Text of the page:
BB Image - almost like the real experience!! :P
added on the 2016-04-07 18:51:02 by Maali Maali
FWIW, the deconvolution for a linear sweep is utterly trivial—just convolve with the time-reversed sweep. (For a logarithmic sweep, you need a slightly modified variant.)

I'd guess not getting the nonlinearities is a small price to pay for actually getting the linear parts right. :-)

kb: Can your PA rig simply measure this itself and do the deconvolution? I have no idea whether that's common in PA these days, but it seems to work quite well for home receivers. (Of course, again, no luck for nonlinearities.)
added on the 2016-04-07 18:59:24 by Sesse Sesse
added on the 2016-04-07 19:08:48 by leGend leGend
Sesse: The reason it works well for home receivers is that they adjust it for exactly one specific listening position - and furthermore they don't deconvolve but just set up EQs and delays a bit. This is actually what we've done with the Revision PA this year, optimized for the area in front of the stage until about the middle of the hall. But you can't deconvolve a PA (...yet? :)), the impulse response looks vastly different for each possible position in the hall.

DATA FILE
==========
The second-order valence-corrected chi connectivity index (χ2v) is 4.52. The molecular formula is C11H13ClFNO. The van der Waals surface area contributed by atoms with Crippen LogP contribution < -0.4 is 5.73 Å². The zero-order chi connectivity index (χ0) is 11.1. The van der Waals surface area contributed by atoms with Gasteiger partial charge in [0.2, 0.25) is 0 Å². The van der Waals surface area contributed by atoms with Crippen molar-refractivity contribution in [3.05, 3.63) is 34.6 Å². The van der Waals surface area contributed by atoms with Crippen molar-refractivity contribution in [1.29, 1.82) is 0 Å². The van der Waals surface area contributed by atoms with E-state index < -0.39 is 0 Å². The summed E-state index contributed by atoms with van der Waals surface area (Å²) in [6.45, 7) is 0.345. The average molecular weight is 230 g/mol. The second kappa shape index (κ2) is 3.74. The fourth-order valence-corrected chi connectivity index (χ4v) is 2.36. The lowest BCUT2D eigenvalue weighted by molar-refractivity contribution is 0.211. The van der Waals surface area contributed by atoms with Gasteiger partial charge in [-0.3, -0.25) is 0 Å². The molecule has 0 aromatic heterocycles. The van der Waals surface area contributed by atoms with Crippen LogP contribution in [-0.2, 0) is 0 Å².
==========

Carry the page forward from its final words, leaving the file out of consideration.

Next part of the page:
added on the 2016-04-07 20:09:55 by kb_ kb_
Oh my God!! That's so awesome!!!
added on the 2016-04-07 20:44:36 by djh0ffman djh0ffman
kb: My receiver allows you to set up a bunch of listening positions and then picks some sort of compromise between them. But I don't know if they actually mess with the phase, too, or just EQ + delay (+ volume for rear speakers) as you say.
added on the 2016-04-07 20:46:50 by Sesse Sesse
Lovely jco, thanks :D
added on the 2016-04-07 21:02:17 by ferris ferris
kb, sessse, absence: tnx will check all of this out.

have you configured those line arrays properly, btw? there was a very noticable drop in the heights starting somewhere in the mid of the hall...

related topic: i wonder how the sintifex stuff (focusrite liquid mix) managed to account for dynamic reponse. the kemper modeling amp is able to do that as well afaik. do they just blend between different impulses depending on current state of input? but then, how to decide which one to use when exactly? i could come up with some unscientific fakery, but kinda intrigued by what would be the accurate solution...
added on the 2016-04-07 21:37:11 by jco jco